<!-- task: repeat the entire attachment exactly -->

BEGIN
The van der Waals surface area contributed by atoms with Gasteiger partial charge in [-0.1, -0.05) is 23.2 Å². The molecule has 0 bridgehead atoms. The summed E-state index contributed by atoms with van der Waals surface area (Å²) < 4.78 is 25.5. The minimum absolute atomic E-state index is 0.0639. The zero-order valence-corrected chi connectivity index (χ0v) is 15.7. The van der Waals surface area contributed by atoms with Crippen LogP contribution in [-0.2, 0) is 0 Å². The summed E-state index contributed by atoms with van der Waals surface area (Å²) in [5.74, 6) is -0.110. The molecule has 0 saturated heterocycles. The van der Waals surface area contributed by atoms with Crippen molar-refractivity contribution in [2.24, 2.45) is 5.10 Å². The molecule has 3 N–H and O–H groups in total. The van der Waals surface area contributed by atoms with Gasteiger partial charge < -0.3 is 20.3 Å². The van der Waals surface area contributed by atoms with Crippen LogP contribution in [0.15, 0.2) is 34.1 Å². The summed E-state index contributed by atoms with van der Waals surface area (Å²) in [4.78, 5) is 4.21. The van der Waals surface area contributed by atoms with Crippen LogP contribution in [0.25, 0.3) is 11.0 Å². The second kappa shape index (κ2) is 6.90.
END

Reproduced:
The van der Waals surface area contributed by atoms with Gasteiger partial charge in [-0.1, -0.05) is 23.2 Å². The molecule has 0 bridgehead atoms. The summed E-state index contributed by atoms with van der Waals surface area (Å²) < 4.78 is 25.5. The minimum absolute atomic E-state index is 0.0639. The zero-order valence-corrected chi connectivity index (χ0v) is 15.7. The van der Waals surface area contributed by atoms with Crippen LogP contribution in [-0.2, 0) is 0 Å². The summed E-state index contributed by atoms with van der Waals surface area (Å²) in [5.74, 6) is -0.110. The molecule has 0 saturated heterocycles. The van der Waals surface area contributed by atoms with Crippen molar-refractivity contribution in [2.24, 2.45) is 5.10 Å². The molecule has 3 N–H and O–H groups in total. The van der Waals surface area contributed by atoms with Gasteiger partial charge < -0.3 is 20.3 Å². The van der Waals surface area contributed by atoms with Crippen LogP contribution in [0.15, 0.2) is 34.1 Å². The summed E-state index contributed by atoms with van der Waals surface area (Å²) in [4.78, 5) is 4.21. The van der Waals surface area contributed by atoms with Crippen LogP contribution in [0.25, 0.3) is 11.0 Å². The second kappa shape index (κ2) is 6.90.